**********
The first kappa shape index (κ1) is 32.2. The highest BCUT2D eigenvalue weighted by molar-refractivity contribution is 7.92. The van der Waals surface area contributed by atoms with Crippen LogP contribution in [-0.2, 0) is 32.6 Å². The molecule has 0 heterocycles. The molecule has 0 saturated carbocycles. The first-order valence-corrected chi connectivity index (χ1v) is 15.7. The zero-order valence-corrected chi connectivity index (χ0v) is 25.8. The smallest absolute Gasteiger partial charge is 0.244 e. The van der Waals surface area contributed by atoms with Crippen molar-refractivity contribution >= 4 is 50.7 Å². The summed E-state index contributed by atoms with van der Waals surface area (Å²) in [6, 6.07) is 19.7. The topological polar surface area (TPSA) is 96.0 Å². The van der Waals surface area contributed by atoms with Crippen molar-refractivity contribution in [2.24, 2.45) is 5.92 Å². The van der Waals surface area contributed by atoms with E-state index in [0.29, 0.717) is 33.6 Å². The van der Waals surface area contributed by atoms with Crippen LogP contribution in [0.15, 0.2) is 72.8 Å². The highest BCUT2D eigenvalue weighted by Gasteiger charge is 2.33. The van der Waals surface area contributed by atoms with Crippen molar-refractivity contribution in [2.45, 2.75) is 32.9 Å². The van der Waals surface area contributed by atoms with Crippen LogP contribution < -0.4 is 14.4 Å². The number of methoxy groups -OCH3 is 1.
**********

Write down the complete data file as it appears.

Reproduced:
The first kappa shape index (κ1) is 32.2. The highest BCUT2D eigenvalue weighted by molar-refractivity contribution is 7.92. The van der Waals surface area contributed by atoms with Crippen LogP contribution in [-0.2, 0) is 32.6 Å². The molecule has 0 heterocycles. The molecule has 0 saturated carbocycles. The first-order valence-corrected chi connectivity index (χ1v) is 15.7. The zero-order valence-corrected chi connectivity index (χ0v) is 25.8. The smallest absolute Gasteiger partial charge is 0.244 e. The van der Waals surface area contributed by atoms with Crippen molar-refractivity contribution >= 4 is 50.7 Å². The summed E-state index contributed by atoms with van der Waals surface area (Å²) in [6, 6.07) is 19.7. The topological polar surface area (TPSA) is 96.0 Å². The van der Waals surface area contributed by atoms with Crippen molar-refractivity contribution in [2.24, 2.45) is 5.92 Å². The van der Waals surface area contributed by atoms with E-state index in [0.29, 0.717) is 33.6 Å². The van der Waals surface area contributed by atoms with Crippen LogP contribution in [0.15, 0.2) is 72.8 Å². The highest BCUT2D eigenvalue weighted by Gasteiger charge is 2.33. The van der Waals surface area contributed by atoms with Crippen molar-refractivity contribution in [2.45, 2.75) is 32.9 Å². The van der Waals surface area contributed by atoms with Crippen LogP contribution < -0.4 is 14.4 Å². The number of methoxy groups -OCH3 is 1.